In recent years, the question of a state's territorial sovereignty in cyberspace has been a major topic of discussion. The emergence of cyberspace has introduced new spatial dimensions and challenged our understanding of international law. When it comes to cyberspace, the solid and defined notion of territory does not necessarily apply there. Sovereignty has been unbundled in cyberspace, both in practice and in legality.
At its core, the notion of sovereignty in cyberspace encompasses a state's authority and control over the digital activities that take place within its borders. While all states would claim some degree of sovereignty over the internet, countries such as Russia and China have embraced a broader interpretation of cyber sovereignty. Both states define cyber sovereignty in ways that are consistent with their respective political and security objectives.
Technology, geopolitics, and cyber sovereignty
According to the Chinese cyber sovereignty principle, cyber sovereignty is the idea that each country has the right to exercise control over the Internet within its territory and the right to choose its own digital development path. The Chinese Cybersecurity Law enacted in 2016 has further promoted this idea and defined the security obligations that Internet providers and services must follow. As a result, the concept of cyber sovereignty has become China's guiding principle in its domestic digital policy.
Russia's interpretation of cyber sovereignty, mirroring that of China, is characterized by the regulation of information and information flows and the ability to regulate, surveil, and influence digital activities occurring within its borders. For example, in 2018, Russia proposed a resolution at the United Nations General Assembly, which some argue legitimizes state surveillance and censorship through its emphasis on sovereignty and non-interference in the internal affairs of countries.
Although liberal democracies have also intervened in the digital realm to counter the threats of disinformation, terrorism, and cybercriminal activity, their approach tends to balance the protection of citizens' rights and privacy with the need to maintain a secure online environment. Consequently, their interventions in the digital sphere often come with checks and balances and public discourse to ensure that security measures do not impede upon the democratic values they seek to protect.
Semiconductors and national security
In addition to the principle of cyber sovereignty, the concept of supply chain sovereignty has recently gained traction in economic and political circles. Since the spring of 2018, the trade conflict between the United States and China has been in full swing. Dependence on imports and foreign producers is now considered a national security risk in many states. Global supply chains can be more efficient in delivering goods and services at lower costs while fostering international competition at the same time. However, states are wary of gaining economic advantage at the expense of national security.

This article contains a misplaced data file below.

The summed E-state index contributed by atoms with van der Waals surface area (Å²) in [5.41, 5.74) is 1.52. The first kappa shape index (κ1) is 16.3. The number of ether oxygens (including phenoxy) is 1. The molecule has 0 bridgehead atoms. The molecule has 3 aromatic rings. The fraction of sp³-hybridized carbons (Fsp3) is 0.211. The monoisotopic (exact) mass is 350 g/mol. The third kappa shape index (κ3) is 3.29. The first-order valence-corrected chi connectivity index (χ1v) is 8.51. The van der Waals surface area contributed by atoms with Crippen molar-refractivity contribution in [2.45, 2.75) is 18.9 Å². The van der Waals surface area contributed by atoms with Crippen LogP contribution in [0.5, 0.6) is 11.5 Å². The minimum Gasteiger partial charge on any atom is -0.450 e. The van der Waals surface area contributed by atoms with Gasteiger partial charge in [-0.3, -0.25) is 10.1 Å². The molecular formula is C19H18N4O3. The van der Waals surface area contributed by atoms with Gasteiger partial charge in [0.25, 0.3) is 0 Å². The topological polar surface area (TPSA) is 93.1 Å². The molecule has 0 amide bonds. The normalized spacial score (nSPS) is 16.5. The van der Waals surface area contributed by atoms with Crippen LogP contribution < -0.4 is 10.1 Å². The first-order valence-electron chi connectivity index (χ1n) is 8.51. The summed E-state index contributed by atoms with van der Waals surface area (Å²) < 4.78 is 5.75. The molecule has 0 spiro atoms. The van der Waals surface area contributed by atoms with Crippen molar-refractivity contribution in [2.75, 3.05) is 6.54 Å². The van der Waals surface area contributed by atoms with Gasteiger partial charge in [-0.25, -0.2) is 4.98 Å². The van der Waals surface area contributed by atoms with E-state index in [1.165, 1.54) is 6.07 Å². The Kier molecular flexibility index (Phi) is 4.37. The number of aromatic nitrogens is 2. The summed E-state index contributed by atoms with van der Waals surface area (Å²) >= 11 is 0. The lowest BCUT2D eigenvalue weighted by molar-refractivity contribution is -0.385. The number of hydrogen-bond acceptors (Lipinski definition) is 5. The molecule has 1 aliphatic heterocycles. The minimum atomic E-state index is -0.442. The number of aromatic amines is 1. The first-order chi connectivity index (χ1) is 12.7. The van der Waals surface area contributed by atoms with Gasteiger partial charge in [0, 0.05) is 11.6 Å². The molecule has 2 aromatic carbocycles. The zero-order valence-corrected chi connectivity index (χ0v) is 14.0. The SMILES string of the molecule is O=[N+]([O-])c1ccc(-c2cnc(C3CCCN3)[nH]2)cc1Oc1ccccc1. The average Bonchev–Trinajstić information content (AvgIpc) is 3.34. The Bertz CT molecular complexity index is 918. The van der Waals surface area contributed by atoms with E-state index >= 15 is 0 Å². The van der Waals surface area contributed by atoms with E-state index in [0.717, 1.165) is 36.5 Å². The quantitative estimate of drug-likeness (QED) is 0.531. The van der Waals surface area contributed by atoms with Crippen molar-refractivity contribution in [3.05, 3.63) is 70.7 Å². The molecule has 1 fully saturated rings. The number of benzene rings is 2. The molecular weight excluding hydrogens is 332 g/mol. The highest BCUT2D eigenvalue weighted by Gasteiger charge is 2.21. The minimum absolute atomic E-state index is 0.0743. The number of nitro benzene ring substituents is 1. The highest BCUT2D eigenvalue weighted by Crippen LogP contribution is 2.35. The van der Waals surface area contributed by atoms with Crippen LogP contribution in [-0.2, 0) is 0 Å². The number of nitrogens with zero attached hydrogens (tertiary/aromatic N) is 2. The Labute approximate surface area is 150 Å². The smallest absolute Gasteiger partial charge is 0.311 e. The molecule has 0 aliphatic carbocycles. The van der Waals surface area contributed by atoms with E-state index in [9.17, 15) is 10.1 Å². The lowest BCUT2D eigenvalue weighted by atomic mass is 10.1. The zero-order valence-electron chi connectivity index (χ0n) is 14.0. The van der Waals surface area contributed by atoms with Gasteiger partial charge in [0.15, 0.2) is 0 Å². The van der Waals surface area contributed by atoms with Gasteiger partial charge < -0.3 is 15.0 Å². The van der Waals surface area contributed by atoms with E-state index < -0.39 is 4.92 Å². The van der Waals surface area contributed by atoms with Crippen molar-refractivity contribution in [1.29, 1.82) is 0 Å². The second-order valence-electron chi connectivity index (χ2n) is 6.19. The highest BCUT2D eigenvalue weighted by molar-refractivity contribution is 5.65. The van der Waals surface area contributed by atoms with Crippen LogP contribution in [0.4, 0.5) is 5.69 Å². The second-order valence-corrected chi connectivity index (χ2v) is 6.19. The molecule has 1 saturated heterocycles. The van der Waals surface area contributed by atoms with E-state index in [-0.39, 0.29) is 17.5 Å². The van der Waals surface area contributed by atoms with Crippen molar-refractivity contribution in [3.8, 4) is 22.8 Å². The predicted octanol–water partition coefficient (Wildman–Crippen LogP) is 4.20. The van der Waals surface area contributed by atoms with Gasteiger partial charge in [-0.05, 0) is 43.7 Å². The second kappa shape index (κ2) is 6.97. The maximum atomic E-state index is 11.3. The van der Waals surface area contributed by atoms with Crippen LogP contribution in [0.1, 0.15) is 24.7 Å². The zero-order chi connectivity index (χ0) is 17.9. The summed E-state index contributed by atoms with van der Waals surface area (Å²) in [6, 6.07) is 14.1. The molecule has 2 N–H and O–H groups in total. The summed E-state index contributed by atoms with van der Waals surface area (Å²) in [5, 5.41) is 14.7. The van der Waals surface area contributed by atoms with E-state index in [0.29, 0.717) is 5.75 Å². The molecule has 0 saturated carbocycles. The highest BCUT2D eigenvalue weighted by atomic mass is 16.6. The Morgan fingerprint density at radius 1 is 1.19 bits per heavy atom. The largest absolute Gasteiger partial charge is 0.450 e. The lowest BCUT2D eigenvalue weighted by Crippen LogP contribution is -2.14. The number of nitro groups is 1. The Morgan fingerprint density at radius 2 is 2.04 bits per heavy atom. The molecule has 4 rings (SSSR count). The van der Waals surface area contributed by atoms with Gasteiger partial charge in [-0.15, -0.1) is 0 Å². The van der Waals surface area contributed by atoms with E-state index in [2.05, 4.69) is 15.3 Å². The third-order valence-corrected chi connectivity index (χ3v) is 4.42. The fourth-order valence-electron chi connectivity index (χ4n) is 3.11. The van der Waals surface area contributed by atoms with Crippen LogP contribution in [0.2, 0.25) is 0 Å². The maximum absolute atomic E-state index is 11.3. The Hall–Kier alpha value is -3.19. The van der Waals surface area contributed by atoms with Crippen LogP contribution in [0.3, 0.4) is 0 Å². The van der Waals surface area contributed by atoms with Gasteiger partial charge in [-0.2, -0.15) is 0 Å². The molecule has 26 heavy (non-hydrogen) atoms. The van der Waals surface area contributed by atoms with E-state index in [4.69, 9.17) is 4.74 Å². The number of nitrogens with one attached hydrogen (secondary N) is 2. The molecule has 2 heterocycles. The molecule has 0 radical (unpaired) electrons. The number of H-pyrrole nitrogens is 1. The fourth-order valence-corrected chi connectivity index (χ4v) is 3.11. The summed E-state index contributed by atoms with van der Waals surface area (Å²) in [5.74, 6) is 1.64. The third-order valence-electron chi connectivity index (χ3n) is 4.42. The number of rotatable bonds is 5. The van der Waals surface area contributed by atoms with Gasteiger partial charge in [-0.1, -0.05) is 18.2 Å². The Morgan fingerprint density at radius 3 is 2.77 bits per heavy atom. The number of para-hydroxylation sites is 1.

Some countries have identified and subsidized key technologies such as artificial intelligence and semiconductors; while the former is important in the long term, the latter has more immediate implications in the global supply chain. The semiconductor industry is a vital part of today's information age and a key component of today's global economy. As a result, new restrictions limiting China's access to chipmaking software and equipment continue to be imposed by the United States as part of its national security agenda.
There is more to this story than trade tensions between China and the United States. Many countries are claiming sovereignty over the shared digital technology space. For example, the European Union has been trying to reduce its dependence on the United States for years. Through the General Data Protection Regulation (GDPR), the European Union has achieved some measure of internet sovereignty via regulation. Nevertheless, the EU is likely to continue to seek greater convergence with the United States and to build digital alliances with like-minded countries.
Addressing challenges through cooperation
While technology continues to develop integrating forces, geopolitics is moving toward greater fragmentation, posing a serious dilemma for business leaders and policymakers. Despite different interpretations of cyber sovereignty or supply chain sovereignty, countries will need to cooperate at the international level and work together to address global challenges.
Data breaches, espionage, sabotage, misinformation, supply chain disruptions, and cyberattacks are just a few examples of the global challenges we face. Governance of cyberspace requires both shared values and trust to work, but this will ultimately depend more on consistent and enforceable legal understandings than on technology. It is therefore clear that cyberspace will continue to play a critical role in international law and geopolitics in the years to come.